Ana M. Soto, Anatomy and Cellular Biology, Tufts University, 136 Harrison Avenue, Boston, MA, 02111, United States email@example.com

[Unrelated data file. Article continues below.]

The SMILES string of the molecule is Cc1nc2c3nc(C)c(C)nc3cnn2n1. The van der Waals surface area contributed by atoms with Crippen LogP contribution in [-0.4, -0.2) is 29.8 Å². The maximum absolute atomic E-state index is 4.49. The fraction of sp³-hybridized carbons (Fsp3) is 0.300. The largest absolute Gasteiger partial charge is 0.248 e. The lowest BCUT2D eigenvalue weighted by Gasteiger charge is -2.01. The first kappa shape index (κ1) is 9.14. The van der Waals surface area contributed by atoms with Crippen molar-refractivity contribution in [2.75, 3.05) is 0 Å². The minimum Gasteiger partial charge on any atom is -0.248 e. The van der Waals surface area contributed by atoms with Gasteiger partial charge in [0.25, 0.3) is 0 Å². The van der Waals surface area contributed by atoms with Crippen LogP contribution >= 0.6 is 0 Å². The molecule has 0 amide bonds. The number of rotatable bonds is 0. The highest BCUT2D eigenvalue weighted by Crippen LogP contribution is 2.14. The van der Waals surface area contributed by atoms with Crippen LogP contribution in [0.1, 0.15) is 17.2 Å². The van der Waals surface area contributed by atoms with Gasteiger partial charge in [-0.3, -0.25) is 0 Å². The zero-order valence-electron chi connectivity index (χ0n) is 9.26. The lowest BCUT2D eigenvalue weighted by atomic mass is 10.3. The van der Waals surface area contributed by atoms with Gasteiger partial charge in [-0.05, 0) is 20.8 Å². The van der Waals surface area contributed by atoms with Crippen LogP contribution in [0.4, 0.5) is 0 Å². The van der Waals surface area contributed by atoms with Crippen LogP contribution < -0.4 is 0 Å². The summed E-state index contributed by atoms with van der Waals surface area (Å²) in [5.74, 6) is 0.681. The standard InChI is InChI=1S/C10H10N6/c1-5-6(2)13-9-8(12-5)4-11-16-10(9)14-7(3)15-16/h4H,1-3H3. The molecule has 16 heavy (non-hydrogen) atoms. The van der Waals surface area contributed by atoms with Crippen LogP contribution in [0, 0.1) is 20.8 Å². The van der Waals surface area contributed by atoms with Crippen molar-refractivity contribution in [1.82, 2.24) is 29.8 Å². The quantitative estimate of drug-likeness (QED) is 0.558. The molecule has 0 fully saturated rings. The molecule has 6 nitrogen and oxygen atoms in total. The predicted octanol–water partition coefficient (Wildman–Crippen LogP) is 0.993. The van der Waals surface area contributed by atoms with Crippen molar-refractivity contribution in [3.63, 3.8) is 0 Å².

For a century, the perception that there are qualitative differences between a normal cell and a cell belonging to a tumor has dominated discussions aimed at explaining cancer. However, an analysis of the experimental evidence suggests that individual normal cells and individual cancer cells share the same two fundamental behavioral properties, namely, proliferation and motility. Each individual cancer cell carries no recognizable molecules or structures that make them consistently distinguishable from normal cells. Herein, we argue that the differences between normal and cancerous states are instead identifiable at the tissue level of biological organization, and therefore, the search for identification of a cancer cell should be abandoned.